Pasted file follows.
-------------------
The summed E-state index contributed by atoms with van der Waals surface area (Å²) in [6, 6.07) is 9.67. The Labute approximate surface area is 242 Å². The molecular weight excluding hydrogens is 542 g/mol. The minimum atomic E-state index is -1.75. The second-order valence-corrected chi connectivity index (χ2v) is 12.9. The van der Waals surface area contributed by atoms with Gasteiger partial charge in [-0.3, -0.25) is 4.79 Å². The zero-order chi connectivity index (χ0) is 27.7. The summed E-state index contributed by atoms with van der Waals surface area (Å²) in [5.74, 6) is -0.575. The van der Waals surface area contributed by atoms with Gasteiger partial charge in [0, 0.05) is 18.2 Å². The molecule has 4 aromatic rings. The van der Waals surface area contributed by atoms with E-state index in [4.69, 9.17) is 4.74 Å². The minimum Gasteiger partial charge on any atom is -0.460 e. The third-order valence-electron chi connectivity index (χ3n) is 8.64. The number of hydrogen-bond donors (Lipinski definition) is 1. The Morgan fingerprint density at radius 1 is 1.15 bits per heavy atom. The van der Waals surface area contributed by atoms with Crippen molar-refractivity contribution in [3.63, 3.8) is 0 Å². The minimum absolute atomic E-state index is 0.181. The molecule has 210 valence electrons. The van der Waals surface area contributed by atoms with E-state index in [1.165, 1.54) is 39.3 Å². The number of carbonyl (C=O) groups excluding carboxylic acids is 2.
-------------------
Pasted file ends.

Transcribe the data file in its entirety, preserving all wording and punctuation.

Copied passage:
The summed E-state index contributed by atoms with van der Waals surface area (Å²) in [6, 6.07) is 9.67. The Labute approximate surface area is 242 Å². The molecular weight excluding hydrogens is 542 g/mol. The minimum atomic E-state index is -1.75. The second-order valence-corrected chi connectivity index (χ2v) is 12.9. The van der Waals surface area contributed by atoms with Gasteiger partial charge in [-0.3, -0.25) is 4.79 Å². The zero-order chi connectivity index (χ0) is 27.7. The summed E-state index contributed by atoms with van der Waals surface area (Å²) in [5.74, 6) is -0.575. The van der Waals surface area contributed by atoms with Gasteiger partial charge in [0, 0.05) is 18.2 Å². The molecule has 4 aromatic rings. The van der Waals surface area contributed by atoms with E-state index in [4.69, 9.17) is 4.74 Å². The minimum Gasteiger partial charge on any atom is -0.460 e. The third-order valence-electron chi connectivity index (χ3n) is 8.64. The number of hydrogen-bond donors (Lipinski definition) is 1. The Morgan fingerprint density at radius 1 is 1.15 bits per heavy atom. The van der Waals surface area contributed by atoms with Crippen molar-refractivity contribution in [3.63, 3.8) is 0 Å². The minimum absolute atomic E-state index is 0.181. The molecule has 210 valence electrons. The van der Waals surface area contributed by atoms with E-state index in [1.165, 1.54) is 39.3 Å². The number of carbonyl (C=O) groups excluding carboxylic acids is 2.